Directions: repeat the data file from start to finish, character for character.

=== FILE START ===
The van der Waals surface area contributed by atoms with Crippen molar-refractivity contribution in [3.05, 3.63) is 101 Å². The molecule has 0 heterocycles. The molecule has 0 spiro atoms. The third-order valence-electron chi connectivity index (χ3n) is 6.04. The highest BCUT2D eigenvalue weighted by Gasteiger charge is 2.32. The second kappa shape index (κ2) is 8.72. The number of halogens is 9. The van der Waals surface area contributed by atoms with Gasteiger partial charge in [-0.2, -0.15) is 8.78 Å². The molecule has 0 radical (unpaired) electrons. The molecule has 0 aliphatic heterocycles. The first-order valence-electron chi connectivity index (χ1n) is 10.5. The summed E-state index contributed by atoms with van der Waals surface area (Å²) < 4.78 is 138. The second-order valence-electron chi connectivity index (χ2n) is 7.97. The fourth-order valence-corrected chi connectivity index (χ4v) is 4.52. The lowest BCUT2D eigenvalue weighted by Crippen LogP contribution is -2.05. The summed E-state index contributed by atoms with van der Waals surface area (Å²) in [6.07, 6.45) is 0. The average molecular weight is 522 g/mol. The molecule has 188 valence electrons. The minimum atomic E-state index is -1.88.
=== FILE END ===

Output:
The van der Waals surface area contributed by atoms with Crippen molar-refractivity contribution in [3.05, 3.63) is 101 Å². The molecule has 0 heterocycles. The molecule has 0 spiro atoms. The third-order valence-electron chi connectivity index (χ3n) is 6.04. The highest BCUT2D eigenvalue weighted by Gasteiger charge is 2.32. The second kappa shape index (κ2) is 8.72. The number of halogens is 9. The van der Waals surface area contributed by atoms with Gasteiger partial charge in [-0.2, -0.15) is 8.78 Å². The molecule has 0 radical (unpaired) electrons. The molecule has 0 aliphatic heterocycles. The first-order valence-electron chi connectivity index (χ1n) is 10.5. The summed E-state index contributed by atoms with van der Waals surface area (Å²) < 4.78 is 138. The second-order valence-electron chi connectivity index (χ2n) is 7.97. The fourth-order valence-corrected chi connectivity index (χ4v) is 4.52. The lowest BCUT2D eigenvalue weighted by Crippen LogP contribution is -2.05. The summed E-state index contributed by atoms with van der Waals surface area (Å²) in [6.07, 6.45) is 0. The average molecular weight is 522 g/mol. The molecule has 188 valence electrons. The minimum atomic E-state index is -1.88.